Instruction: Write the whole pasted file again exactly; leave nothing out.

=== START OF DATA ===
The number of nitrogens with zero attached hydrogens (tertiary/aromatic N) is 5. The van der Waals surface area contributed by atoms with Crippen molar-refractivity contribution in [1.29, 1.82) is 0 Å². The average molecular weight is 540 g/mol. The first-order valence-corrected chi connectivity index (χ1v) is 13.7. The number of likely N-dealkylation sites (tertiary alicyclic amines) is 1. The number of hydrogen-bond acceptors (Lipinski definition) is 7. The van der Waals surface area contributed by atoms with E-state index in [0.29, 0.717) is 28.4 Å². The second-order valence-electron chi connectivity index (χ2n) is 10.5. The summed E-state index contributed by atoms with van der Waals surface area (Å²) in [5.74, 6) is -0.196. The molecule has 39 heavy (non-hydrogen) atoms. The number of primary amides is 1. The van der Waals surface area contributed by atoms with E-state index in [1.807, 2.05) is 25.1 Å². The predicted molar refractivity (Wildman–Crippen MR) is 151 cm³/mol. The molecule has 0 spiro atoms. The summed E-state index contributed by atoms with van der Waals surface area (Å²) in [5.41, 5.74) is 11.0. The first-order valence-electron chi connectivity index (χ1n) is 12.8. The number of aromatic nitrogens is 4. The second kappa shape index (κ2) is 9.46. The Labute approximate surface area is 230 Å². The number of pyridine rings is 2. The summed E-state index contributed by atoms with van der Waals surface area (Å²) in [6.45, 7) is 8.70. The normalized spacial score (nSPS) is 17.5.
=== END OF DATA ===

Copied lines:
The number of nitrogens with zero attached hydrogens (tertiary/aromatic N) is 5. The van der Waals surface area contributed by atoms with Crippen molar-refractivity contribution in [1.29, 1.82) is 0 Å². The average molecular weight is 540 g/mol. The first-order valence-corrected chi connectivity index (χ1v) is 13.7. The number of likely N-dealkylation sites (tertiary alicyclic amines) is 1. The number of hydrogen-bond acceptors (Lipinski definition) is 7. The van der Waals surface area contributed by atoms with E-state index in [0.29, 0.717) is 28.4 Å². The second-order valence-electron chi connectivity index (χ2n) is 10.5. The summed E-state index contributed by atoms with van der Waals surface area (Å²) in [5.74, 6) is -0.196. The molecule has 39 heavy (non-hydrogen) atoms. The number of primary amides is 1. The van der Waals surface area contributed by atoms with E-state index in [1.807, 2.05) is 25.1 Å². The predicted molar refractivity (Wildman–Crippen MR) is 151 cm³/mol. The molecule has 0 spiro atoms. The summed E-state index contributed by atoms with van der Waals surface area (Å²) in [5.41, 5.74) is 11.0. The first-order valence-electron chi connectivity index (χ1n) is 12.8. The number of aromatic nitrogens is 4. The second kappa shape index (κ2) is 9.46. The Labute approximate surface area is 230 Å². The number of pyridine rings is 2. The summed E-state index contributed by atoms with van der Waals surface area (Å²) in [6.45, 7) is 8.70. The normalized spacial score (nSPS) is 17.5.